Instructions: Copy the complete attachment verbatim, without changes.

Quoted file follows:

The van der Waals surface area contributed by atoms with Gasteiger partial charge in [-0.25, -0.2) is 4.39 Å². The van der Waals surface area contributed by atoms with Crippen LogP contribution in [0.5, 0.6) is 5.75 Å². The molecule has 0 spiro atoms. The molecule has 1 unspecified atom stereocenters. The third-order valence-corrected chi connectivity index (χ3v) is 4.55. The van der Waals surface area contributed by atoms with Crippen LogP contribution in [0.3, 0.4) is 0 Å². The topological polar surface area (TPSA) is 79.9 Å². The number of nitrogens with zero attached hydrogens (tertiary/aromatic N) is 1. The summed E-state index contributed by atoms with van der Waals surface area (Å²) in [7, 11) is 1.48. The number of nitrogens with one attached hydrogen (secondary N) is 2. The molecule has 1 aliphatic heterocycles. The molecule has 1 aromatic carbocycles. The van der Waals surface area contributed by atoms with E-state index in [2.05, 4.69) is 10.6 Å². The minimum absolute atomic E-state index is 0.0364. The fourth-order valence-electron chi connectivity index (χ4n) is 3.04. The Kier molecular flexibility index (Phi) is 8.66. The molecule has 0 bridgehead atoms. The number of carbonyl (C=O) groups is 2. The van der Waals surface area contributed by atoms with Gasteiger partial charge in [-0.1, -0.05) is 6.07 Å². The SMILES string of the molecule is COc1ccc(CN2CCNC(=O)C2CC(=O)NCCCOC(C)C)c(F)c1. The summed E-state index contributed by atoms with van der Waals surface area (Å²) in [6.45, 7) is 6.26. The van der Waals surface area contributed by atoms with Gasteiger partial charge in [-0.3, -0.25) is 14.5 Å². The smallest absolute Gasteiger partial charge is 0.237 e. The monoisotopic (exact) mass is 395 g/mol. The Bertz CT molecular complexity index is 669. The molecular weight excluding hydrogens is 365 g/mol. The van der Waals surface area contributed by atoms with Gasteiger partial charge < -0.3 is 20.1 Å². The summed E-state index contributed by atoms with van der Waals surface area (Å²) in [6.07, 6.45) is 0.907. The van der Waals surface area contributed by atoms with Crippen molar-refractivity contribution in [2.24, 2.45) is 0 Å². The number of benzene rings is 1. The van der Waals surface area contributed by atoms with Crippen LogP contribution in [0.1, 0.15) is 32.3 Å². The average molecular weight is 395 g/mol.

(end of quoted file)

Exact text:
The van der Waals surface area contributed by atoms with Gasteiger partial charge in [-0.25, -0.2) is 4.39 Å². The van der Waals surface area contributed by atoms with Crippen LogP contribution in [0.5, 0.6) is 5.75 Å². The molecule has 0 spiro atoms. The molecule has 1 unspecified atom stereocenters. The third-order valence-corrected chi connectivity index (χ3v) is 4.55. The van der Waals surface area contributed by atoms with Crippen LogP contribution in [0.3, 0.4) is 0 Å². The topological polar surface area (TPSA) is 79.9 Å². The number of nitrogens with zero attached hydrogens (tertiary/aromatic N) is 1. The summed E-state index contributed by atoms with van der Waals surface area (Å²) in [7, 11) is 1.48. The number of nitrogens with one attached hydrogen (secondary N) is 2. The molecule has 1 aliphatic heterocycles. The molecule has 1 aromatic carbocycles. The van der Waals surface area contributed by atoms with E-state index in [2.05, 4.69) is 10.6 Å². The minimum absolute atomic E-state index is 0.0364. The fourth-order valence-electron chi connectivity index (χ4n) is 3.04. The Kier molecular flexibility index (Phi) is 8.66. The molecule has 0 bridgehead atoms. The number of carbonyl (C=O) groups is 2. The van der Waals surface area contributed by atoms with Gasteiger partial charge in [-0.1, -0.05) is 6.07 Å². The SMILES string of the molecule is COc1ccc(CN2CCNC(=O)C2CC(=O)NCCCOC(C)C)c(F)c1. The summed E-state index contributed by atoms with van der Waals surface area (Å²) in [6.45, 7) is 6.26. The van der Waals surface area contributed by atoms with Gasteiger partial charge in [-0.3, -0.25) is 14.5 Å². The smallest absolute Gasteiger partial charge is 0.237 e. The monoisotopic (exact) mass is 395 g/mol. The Bertz CT molecular complexity index is 669. The molecular weight excluding hydrogens is 365 g/mol. The van der Waals surface area contributed by atoms with Gasteiger partial charge < -0.3 is 20.1 Å². The summed E-state index contributed by atoms with van der Waals surface area (Å²) in [6.07, 6.45) is 0.907. The van der Waals surface area contributed by atoms with Crippen molar-refractivity contribution in [2.24, 2.45) is 0 Å². The number of benzene rings is 1. The van der Waals surface area contributed by atoms with Crippen LogP contribution in [0.1, 0.15) is 32.3 Å². The average molecular weight is 395 g/mol.